Cycle Costs, HashMap, Buffers

I’ve been thinking through the use of hashmaps to store some large data chunks and I wanted to think through how the data is stored and how the cycle usage is calculated.

Say I have a HashMap<Nat, Buffer>. When I .get a buffer out of the map, what is happening? Since Buffers are an object like entity, am I just getting a Ref to an existing object? If I manipulate the Buffer do I have to .put it back? I know if it were an array, I’d have to put back a different array that I’d create with the mutations I want. But I’m not sure about buffer.

If the .get has to create a new copy of the buffer in the HashMap, how expensive is this? Is it just a memcopy? And is that expensive?

If I have to .put the changed buffer back into the hash map, am I making an even newer copy? And is that expensive?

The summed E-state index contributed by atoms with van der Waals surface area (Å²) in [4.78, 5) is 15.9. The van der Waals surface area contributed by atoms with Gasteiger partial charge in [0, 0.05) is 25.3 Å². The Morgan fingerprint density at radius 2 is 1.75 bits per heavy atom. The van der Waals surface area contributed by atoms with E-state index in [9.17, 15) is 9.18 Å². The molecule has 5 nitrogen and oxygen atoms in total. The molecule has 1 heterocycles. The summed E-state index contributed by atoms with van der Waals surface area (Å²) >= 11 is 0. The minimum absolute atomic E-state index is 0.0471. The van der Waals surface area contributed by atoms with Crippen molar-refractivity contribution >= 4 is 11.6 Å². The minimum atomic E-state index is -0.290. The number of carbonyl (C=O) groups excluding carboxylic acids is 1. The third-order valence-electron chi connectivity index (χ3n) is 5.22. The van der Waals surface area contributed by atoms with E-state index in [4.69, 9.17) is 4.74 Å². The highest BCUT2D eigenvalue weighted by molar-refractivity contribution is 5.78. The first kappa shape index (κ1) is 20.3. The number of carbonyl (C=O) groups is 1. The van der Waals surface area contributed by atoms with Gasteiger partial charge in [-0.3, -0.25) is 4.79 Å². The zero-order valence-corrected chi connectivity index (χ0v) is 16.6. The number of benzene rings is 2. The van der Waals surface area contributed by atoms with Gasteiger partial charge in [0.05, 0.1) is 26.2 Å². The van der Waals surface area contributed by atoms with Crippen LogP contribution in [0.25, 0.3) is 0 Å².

If I’m having to get and put back a bunch of copies with HashMap, would it make more sense to just have an Initialized array of a bunch of Buffers that I can use without having to reinstantiate a bunch of buffers in and out of HashMaps?

Perhaps .get does get a ref to the existing object in orthogonal memory and I’m all good and no .put is necessary. I guess an experiment is warranted, but I thought I’d ask first in case anyone had a clear answer.

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I guess I should update since I seem to have solved my own problem.

If you .get() a buffer out of a HashMap and update the buffer, you do not have to .put() the buffer back. In a nice OO fashion, the buffer seemed to be reference ByRef and all updates to the buffer take place with the promised orthogonal persistence one would hope for.

I hope this clarifies things for someone else as it was confusing for me at first.